The unwanted gift to Aceh…and Indonesia

Giving the right gift is an art. It takes time, consideration
and effort.  And, despite the best efforts of friends and family the best gift is often one you choose yourself.

It seems that the Acehnese understand this principle. How so?

Remember the long-running conflict in Aceh, on the northernmost tip of Sumatra? Tragically, it took the devastating tsunami of December 2004 to finally trigger an end to about three decades of conflict between the Indonesian government and the separatist Free Aceh Movement, better known as GAM (Gerakan Aceh Merdeka).  The tsunami eventually led to the Helsinki Peace Agreement, signed on Aug. 15, 2005 (almost exactly four years ago), officially ending the conflict between GAM and Jakarta.
But years before the tsunami struck, talks were held and peace packets offered, and one of them led to the limited implementation of sharia. In 1999, Aceh was gifted special status by Jakarta, and in 2002 formal sharia-isation began, with the full support of the provincial government.

Cynics say it was a ploy by Jakarta to win over local Muslim clerics, and this was probably true. Aceh is considered to be one of the strongholds of Islam and is often called Serambi Mekah (Mecca’s veranda) because it’s thought of as one of the main portals for the entry of Islam
into South East Asia. So it is a natural assumption that Acehnese want the full implementation of Islamic law.

Or do they? I read a paper Dr. Arskal Salim presented last week at a seminar in Melbourne (, that revealed a new twist to the plot – quite a dramatic one, in fact.  It should give us plenty of food for thought about giving gifts.

In recent years, Arskal said, things have begun to change in Aceh, because two important new actors have stepped onto the political stage. Irwandi Yusuf, former head of GAM, was the first. He was elected Governor of Aceh in 2007.  The second new actor stepped up in 2009: Partai Aceh won 33 of the 69 seats in the April elections, making it the biggest player in the new provincial legislature (DPRA), due to be sworn in next month.

The point is that Irwandi and Partai Aceh are both basically opposed to sharia-ization – Partai Aceh even ran on an overtly non-religious platform.

Irwandi’s position is not that surprising, given that GAM was never all that keen on sharia anyway. It has always been afraid that implementing Islamic law would hand power to the ulamas, Islamic religious scholars, GAM’s natural rival for power.  And they don’t want the world to label the Acehnese “fundamentalists”.

For the same reasons, Irwandi also objects strongly to the death penalty for adultery that is proposed in a bill for a new Qanun (Acehnese Regional Regulation) on Islamic penal rules (Rancangan Qanun Hukum Jinayat) currently before the DPRA together with another on harsh Islamic penal procedures.

These were prepared for the 2007 regional legislation program (Prolega), but were only looked at in late 2008.

Can you imagine what they would do to Indonesia’s struggling human rights reforms and our international reputation if they were passed?

Maybe they won’t be. Time’s fast running out for the current legislators to do anything about the bills, which — believe it or not — would also introduce rajam (stoning). The new DPRA will be filled with Partai Aceh faces, and it’s very unlikely they’ll pass the bills, at least not without heavy watering-down.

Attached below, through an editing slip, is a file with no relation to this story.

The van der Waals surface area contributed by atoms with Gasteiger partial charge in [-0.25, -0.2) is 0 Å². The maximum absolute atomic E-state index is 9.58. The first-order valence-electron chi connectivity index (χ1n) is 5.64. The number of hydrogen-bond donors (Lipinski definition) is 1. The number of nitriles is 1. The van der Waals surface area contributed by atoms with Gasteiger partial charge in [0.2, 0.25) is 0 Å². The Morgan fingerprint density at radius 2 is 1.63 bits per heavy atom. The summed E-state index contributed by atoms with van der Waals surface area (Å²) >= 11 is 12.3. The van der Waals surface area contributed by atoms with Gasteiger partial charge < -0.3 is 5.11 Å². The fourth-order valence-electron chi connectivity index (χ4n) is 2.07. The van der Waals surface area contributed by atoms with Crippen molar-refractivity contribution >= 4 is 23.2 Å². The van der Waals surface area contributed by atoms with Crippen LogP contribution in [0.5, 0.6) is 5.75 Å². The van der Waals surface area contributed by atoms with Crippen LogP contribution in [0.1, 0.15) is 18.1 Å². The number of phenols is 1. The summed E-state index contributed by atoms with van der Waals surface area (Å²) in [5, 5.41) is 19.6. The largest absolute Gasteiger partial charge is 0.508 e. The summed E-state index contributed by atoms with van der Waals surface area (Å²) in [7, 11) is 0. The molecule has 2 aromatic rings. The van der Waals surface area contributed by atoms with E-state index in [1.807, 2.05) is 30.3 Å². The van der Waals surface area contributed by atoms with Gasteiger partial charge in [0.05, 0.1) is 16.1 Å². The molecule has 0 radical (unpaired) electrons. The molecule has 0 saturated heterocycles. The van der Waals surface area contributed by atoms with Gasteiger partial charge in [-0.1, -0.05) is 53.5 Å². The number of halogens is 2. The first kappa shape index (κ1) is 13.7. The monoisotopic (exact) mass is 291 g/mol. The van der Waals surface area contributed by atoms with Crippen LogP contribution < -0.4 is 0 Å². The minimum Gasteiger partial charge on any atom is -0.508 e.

There are other factors that make it look like Islamization maybe won’t stick in Aceh. The Ulama Consultative Assembly (MPU, Majelis Permusyawaratan Ulama) is one of the key governance agencies in Aceh.

A relic of Soeharto’s New Order (1966-1998), it’s made up of ulamas and Muslim intellectuals, and has been an assertive supporter of harsh and conservative Islamization.

Now its political power is declining, not just because of opposition from groups including human rights NGOs and women’s organizations, but also because of the emergence of competing ulama organizations, notably HUDA and MUNA.

HUDA is the Association of the Dayah Ulama of Aceh and MUNA is the Nanggroe Aceh Ulama Council.

They have set themselves up as rivals to MPU and, despite being ulama organizations themselves, MUNA at least is more in line with Partai Aceh and Irwandi– in fact, he attended its inauguration!
Perhaps the key to understanding what’s happening in Aceh is Irwandi’s interpretation of sharia, which is not just focused on punishment. In an interview with a local women’s tabloid, Beujroh, Irwandi stated: “Economic empowerment must be considered part of sharia: Making people to be honest, improving welfare and increasing healthy lives are all core values of sharia.”  That makes sense — since when did cutting hands ever alleviate poverty? The recent elections suggest most Acehnese agree.

I think the developments in Aceh are good news for the rest of Indonesia, and are indicative of trends throughout the country: We don’t want sharia-ization!

Those who want to give us “gifts” like the Pornography Law and various Islamizing Perdas (regional ordinances) that oppress and criminalise women, and curtail freedom of expression, should take their gifts elsewhere.

Seems that the Acehnese, like the rest of the Indonesian people, would prefer to be left alone to choose their own gift of freedom and democracy!

The writer ( is the author of Julia’s Jihad.

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